Harm Jan Grinwis
The Hobujaama Heart is a redesign of a prominent yet overlooked square in the Tallinn city center.
This project is the result of a collaboration between the Tallinn city government and Tallinn University of Technology. The goal of the project was to redesign Hobujaama square, a sad and empty corner in an otherwise interesting and bustling neighborhood.
Through this project, we aimed to create an interesting and interactive public space, that would entice both locals and tourists. As the square is situated between many interesting destinations, we decided to enhance the square's function as a transit location.
Based on this, we introduced a line-based wayfinding system, that literally maps out the nearby destinations on the floor of the square. This seamlessly connects public transport, pedestrians, and local businesses. Wherever applicable, screens, benches and other element "pop out" of the lines on the ground.
Together, this system directs the flow of Hobujaama square: the Hobujaama Heart.
public space, urban planning, wayfinding, city
- Does your design take social and cultural challenges and human wellbeing into consideration?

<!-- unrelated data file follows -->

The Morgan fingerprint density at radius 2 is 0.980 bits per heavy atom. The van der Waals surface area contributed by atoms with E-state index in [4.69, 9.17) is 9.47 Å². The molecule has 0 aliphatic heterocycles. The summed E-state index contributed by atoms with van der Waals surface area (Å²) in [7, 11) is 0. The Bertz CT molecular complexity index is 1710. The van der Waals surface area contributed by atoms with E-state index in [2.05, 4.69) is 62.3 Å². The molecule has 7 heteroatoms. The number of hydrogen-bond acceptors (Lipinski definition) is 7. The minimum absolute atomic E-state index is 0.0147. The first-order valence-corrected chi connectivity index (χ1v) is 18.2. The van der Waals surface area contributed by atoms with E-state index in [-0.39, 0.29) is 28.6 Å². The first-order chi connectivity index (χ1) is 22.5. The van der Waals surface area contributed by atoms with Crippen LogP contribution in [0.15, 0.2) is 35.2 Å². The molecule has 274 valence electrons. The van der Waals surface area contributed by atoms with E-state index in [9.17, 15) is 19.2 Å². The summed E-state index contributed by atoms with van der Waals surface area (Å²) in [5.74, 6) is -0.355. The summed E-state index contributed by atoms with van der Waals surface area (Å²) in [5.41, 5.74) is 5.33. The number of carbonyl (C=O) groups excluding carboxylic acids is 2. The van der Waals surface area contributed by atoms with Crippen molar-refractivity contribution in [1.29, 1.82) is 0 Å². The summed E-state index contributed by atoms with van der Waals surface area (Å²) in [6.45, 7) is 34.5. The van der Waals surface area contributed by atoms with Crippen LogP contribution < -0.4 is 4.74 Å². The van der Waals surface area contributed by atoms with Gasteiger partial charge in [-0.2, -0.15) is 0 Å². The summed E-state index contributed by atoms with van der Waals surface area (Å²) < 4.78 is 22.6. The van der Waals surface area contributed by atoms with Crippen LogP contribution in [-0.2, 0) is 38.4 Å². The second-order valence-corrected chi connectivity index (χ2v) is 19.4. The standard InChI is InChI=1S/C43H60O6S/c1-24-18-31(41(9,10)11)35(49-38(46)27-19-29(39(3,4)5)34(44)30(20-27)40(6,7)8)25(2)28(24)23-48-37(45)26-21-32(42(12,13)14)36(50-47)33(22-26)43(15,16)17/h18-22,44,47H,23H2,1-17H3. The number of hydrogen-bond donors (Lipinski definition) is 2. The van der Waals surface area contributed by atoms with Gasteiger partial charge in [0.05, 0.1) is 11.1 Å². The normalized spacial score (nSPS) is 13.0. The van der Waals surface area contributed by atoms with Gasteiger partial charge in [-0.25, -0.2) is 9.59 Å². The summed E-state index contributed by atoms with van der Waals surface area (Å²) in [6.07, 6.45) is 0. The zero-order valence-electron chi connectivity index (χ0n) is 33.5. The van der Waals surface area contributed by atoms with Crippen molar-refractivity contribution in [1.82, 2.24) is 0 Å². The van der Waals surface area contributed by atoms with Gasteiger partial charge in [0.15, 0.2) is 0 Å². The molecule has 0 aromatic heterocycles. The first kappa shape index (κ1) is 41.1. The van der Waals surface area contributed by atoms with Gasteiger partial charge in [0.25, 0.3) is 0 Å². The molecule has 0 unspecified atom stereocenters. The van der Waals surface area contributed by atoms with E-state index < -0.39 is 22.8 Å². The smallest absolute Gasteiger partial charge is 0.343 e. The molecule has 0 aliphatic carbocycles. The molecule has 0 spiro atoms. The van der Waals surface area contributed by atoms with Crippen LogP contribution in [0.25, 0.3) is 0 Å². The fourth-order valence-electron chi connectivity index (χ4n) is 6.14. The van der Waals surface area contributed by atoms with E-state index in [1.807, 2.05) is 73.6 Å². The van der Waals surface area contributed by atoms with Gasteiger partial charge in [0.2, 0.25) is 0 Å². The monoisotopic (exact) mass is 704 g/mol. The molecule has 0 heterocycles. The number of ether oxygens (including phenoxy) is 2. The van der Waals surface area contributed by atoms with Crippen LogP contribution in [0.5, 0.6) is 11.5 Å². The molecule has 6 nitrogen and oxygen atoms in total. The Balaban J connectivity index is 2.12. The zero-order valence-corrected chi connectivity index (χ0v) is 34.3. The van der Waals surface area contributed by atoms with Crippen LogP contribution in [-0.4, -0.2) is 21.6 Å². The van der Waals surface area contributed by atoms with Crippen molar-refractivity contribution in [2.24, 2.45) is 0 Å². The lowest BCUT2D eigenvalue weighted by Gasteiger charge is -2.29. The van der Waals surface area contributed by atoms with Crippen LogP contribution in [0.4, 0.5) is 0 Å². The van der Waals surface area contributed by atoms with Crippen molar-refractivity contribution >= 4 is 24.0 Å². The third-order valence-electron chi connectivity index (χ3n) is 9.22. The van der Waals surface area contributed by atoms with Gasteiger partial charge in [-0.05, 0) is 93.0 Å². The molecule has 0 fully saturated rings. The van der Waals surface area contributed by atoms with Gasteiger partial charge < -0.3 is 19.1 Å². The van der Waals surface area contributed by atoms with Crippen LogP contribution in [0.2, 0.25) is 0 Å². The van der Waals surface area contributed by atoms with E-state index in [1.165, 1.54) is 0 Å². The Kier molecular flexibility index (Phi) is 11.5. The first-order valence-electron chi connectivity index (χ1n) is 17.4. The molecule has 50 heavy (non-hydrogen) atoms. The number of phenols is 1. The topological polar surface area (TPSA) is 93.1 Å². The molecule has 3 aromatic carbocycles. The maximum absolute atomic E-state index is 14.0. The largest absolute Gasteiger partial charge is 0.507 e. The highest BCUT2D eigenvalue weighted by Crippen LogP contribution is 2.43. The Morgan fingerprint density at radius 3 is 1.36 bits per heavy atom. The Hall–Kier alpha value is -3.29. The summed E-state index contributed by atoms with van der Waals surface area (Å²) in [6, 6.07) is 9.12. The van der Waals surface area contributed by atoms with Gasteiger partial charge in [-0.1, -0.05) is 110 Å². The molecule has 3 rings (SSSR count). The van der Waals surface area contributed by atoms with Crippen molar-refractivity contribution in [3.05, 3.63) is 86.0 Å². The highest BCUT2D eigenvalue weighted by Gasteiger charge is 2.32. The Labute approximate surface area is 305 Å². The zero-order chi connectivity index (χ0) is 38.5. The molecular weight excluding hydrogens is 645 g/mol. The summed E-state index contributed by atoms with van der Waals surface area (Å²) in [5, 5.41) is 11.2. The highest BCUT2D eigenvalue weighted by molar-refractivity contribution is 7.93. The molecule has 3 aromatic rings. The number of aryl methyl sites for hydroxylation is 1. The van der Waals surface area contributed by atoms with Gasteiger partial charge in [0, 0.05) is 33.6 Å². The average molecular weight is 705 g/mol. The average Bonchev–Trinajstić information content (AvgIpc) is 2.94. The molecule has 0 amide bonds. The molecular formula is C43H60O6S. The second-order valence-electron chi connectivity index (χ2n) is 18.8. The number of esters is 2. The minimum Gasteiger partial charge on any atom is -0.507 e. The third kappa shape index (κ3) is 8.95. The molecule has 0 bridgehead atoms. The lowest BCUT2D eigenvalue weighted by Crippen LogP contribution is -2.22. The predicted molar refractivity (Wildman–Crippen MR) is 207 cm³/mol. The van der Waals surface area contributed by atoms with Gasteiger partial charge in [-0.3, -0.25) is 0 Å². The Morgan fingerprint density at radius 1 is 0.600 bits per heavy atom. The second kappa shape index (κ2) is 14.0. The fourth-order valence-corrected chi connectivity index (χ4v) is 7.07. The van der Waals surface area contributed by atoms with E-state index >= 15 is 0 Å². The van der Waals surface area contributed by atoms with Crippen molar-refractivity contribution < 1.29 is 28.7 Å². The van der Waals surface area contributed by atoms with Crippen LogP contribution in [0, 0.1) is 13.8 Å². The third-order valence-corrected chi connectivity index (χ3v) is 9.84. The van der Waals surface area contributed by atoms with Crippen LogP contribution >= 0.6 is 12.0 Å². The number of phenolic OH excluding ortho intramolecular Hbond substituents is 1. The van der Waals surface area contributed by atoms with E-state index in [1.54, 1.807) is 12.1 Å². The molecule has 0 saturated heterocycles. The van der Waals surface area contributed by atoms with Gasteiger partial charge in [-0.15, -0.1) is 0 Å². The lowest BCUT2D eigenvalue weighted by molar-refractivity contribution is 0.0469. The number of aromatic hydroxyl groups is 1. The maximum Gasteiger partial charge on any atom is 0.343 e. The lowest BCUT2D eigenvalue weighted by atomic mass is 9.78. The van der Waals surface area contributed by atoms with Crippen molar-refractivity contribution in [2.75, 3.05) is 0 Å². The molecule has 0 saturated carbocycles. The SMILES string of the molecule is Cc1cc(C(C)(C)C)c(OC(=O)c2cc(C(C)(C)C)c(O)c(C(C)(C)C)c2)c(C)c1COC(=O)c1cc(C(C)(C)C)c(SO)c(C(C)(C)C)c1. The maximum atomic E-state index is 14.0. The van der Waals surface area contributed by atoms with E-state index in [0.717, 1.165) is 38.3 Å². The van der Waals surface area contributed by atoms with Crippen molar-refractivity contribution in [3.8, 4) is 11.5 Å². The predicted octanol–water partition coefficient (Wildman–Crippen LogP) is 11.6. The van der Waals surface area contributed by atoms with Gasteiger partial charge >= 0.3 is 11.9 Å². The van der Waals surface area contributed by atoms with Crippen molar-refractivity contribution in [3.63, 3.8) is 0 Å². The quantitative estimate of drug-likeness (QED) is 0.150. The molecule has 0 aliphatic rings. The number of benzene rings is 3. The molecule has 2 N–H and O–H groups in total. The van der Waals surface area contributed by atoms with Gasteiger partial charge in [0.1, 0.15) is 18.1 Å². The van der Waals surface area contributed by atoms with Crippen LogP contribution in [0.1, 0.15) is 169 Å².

The design is aimed at improving the quality of the public space in Hobujaama square. The square is crossed by thousands of pedestrians each day, moving to and from work in the nearby office centers, or going for lunch in the adjacent neighborhood. The square also features a major traffic crossing where pedestrians, bikes, cars, and trams mix. Despite that, layout of the square is not set up to accommodate these traffic flows, and can be downright dangerous during peak hours.
Our project includes a redesign of the infrastructure of the square, which transforms the area into a pedestrian-focused public space, while leaving space for the trams and cars. It also introduces a separate bike lane, something the area currently lacks. We also added the necessary basics of a good public space, such as places to sit and playfully interact with the environment.
These improvements will create a much more pleasant space for the thousands of daily visitors, both locals and tourists.
- Does your design support sustainable production, embodying circular or regenerative design practices?
- Does your design use principles of distribution and open source?
While the project has been specifically designed for Hobujaama square, the core of the idea, the line-based wayfinding system, can be replicated in any other public space to add character and clarity. The system is highly adaptable to its surroundings.
The full execution proposed in this project, with lines integrated into the ground and lighting up, is perhaps too demanding to easily employ somewhere else. For this project, we decided the added light would elevate the otherwise dark and somewhat suspicious place. However, the lines and wayfinding system could also be replicated using painted lines. The layout and typography of the project can be freely spread.
The benches designed for this project are kept simple on purpose, and can be manufactured locally by any company with any expertise in concrete.
- Does your design promote awareness of responsible design and consumption?
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